Uterine Rupture in Pregnancy following Fall from a Motorcycle: A Horrid Accident in Pregnancy—A Case Report and Review of the Literature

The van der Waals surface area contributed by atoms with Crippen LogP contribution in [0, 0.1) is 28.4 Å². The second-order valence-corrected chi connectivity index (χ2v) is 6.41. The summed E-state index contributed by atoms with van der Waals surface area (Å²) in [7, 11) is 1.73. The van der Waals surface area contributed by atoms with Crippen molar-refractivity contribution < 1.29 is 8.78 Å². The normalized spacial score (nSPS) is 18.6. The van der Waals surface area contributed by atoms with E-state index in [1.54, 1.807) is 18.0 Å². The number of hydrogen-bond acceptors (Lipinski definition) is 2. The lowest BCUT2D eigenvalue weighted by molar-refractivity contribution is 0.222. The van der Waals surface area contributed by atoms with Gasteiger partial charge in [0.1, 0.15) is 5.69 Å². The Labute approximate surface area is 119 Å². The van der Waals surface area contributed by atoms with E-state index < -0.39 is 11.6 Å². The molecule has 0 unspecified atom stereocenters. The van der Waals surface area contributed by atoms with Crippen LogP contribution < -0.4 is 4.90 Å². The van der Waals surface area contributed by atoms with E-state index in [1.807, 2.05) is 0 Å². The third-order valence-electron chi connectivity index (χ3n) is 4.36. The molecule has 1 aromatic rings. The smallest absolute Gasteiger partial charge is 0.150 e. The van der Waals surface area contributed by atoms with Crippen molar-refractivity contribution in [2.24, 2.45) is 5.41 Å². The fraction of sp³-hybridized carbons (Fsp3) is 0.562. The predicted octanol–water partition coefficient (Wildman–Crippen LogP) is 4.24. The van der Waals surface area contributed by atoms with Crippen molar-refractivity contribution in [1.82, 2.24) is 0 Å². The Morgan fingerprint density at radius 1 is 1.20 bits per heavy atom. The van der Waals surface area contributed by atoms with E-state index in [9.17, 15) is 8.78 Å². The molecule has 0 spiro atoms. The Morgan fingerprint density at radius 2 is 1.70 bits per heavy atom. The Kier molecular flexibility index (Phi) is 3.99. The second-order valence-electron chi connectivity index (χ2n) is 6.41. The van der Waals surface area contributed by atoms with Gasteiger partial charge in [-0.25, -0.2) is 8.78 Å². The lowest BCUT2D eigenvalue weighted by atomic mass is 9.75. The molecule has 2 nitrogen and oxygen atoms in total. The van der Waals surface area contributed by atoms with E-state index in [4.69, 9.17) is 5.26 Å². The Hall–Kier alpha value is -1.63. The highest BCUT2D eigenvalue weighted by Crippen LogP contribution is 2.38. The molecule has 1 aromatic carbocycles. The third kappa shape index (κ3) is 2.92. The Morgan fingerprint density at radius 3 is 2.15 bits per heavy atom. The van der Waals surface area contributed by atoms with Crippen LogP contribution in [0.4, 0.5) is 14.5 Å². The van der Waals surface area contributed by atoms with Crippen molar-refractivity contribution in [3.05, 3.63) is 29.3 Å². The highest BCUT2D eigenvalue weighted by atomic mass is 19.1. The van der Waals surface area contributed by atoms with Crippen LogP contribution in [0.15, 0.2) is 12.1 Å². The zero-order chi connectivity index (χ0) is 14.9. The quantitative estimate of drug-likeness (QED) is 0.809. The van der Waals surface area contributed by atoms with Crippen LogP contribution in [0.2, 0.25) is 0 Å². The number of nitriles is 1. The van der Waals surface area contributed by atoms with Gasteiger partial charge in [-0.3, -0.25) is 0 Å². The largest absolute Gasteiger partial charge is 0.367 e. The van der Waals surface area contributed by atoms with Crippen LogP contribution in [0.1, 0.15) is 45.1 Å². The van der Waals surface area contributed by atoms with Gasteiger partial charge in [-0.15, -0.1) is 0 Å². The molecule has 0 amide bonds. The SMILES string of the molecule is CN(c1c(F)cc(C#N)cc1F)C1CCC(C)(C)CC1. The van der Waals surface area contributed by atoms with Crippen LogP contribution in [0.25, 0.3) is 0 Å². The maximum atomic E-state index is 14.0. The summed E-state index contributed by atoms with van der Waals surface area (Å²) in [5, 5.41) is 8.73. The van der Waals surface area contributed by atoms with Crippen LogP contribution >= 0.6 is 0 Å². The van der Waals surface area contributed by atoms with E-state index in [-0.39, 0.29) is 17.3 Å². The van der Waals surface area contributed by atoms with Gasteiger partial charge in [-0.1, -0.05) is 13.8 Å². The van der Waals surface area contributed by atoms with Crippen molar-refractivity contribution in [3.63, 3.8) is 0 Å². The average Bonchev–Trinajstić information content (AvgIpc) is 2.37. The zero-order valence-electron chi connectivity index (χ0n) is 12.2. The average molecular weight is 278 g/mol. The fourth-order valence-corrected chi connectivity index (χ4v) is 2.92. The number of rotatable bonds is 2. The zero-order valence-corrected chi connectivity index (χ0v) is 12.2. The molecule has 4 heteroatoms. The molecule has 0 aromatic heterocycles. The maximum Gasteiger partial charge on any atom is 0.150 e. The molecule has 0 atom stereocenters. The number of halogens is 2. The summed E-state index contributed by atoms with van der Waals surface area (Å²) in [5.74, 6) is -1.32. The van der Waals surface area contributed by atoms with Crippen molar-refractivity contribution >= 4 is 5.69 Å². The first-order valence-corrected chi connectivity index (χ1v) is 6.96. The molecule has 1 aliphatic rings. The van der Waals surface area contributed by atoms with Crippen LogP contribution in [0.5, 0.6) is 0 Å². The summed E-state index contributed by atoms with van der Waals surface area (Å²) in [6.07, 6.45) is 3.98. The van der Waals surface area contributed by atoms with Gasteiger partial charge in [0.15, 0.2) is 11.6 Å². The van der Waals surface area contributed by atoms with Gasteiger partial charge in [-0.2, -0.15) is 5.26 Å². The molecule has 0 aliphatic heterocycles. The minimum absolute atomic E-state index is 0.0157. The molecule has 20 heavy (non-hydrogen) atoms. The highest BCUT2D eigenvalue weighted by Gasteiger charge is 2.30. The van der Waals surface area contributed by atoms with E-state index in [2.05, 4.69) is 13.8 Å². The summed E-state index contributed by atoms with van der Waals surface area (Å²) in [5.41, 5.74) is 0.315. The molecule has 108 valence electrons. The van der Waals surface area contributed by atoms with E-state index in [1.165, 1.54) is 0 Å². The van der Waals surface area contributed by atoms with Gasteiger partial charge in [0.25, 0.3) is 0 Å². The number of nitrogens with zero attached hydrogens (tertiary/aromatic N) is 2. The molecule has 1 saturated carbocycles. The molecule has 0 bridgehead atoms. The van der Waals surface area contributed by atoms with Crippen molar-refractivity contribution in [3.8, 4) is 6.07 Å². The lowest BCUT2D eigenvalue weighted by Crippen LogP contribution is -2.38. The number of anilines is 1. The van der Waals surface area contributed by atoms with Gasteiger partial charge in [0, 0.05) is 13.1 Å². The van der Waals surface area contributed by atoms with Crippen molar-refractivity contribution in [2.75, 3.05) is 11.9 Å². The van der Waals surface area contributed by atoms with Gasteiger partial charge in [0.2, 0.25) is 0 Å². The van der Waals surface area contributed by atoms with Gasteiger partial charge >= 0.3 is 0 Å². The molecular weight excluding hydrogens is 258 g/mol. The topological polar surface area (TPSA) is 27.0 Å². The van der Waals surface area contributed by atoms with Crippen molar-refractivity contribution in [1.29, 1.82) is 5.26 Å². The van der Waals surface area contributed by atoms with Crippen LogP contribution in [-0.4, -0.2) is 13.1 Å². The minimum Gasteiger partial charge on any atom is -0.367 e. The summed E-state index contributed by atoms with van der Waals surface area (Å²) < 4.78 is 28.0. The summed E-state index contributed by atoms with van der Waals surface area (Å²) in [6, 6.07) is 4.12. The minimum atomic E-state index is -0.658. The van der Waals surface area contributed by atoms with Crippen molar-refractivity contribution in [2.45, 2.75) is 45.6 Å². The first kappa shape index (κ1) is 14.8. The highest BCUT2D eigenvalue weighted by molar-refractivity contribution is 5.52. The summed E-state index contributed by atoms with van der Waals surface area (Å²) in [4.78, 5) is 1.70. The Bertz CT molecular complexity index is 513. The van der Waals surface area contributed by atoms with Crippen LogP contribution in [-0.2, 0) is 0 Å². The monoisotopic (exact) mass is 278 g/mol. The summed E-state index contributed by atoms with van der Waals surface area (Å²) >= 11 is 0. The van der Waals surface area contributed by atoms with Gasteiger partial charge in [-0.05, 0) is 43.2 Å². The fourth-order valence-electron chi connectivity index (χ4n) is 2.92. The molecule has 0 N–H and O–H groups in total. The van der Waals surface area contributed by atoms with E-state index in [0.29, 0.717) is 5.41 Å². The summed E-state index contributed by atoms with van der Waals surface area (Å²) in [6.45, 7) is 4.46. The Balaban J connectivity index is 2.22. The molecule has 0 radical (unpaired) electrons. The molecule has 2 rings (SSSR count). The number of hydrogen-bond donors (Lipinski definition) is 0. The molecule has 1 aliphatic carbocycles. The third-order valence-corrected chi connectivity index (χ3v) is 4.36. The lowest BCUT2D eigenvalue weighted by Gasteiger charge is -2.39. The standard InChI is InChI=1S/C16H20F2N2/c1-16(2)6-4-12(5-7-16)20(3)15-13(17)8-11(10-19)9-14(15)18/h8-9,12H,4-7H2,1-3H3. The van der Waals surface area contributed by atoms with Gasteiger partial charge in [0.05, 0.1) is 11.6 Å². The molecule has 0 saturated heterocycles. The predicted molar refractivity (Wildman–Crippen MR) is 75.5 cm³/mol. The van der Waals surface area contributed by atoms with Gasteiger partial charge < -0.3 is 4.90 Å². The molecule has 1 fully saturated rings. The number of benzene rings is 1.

CONTEXT Trauma is an important health concern during pregnancy in developing nations though it is under-reported. AIMS The aim of this study was to determine the patterns of presentation and feto- maternal outcomes of trauma during pregnancy in a Nigerian setting. SETTINGS AND DESIGN A hospital-based retrospective analysis of database of entire patient population who presented in Ebonyi State University Teaching Hospital, Abakaliki, with trauma during pregnancy. MATERIALS AND METHODS The data on demographics, obstetrics, and injury characteristic in addition to the outcome of all injured pregnant women hospitalized from January 2002 to December 2010 were analyzed. STATISTICAL ANALYSIS SPSS version 16 and quantitative skills software SISA were used in data analysis. RESULTS Trauma-necessitated hospitalization in 12 per 1000 pregnant women admitted in antenatal ward and was a complication of pregnancy in 4.7 per 1000 live birth in the hospital. Physical assault was the predominant causative factor and accounted for 46% of injuries whereas road traffic accident (motorcycle injury related in over 80%) was involved in 30.2% of the patients. The parity of the patients was significantly related to the trimester of pregnancy at the time of injury - 73% of grand-multiparae and about 60% of primigravida involved presented with injury in the 3(rd) and 2(nd) trimester, respectively (P < 0.017). Preterm delivery (7.9%), abruptio placentae (4.8%), and stillbirth (4.8%) were common obstetric complications observed. Maternal mortality of 1.6% and fetal loss of 7.9% were associated with trauma. CONCLUSIONS Injury prevention measures during pregnancy deserve a place in any policy response aimed at reducing feto-maternal morbidity and mortality in developing countries.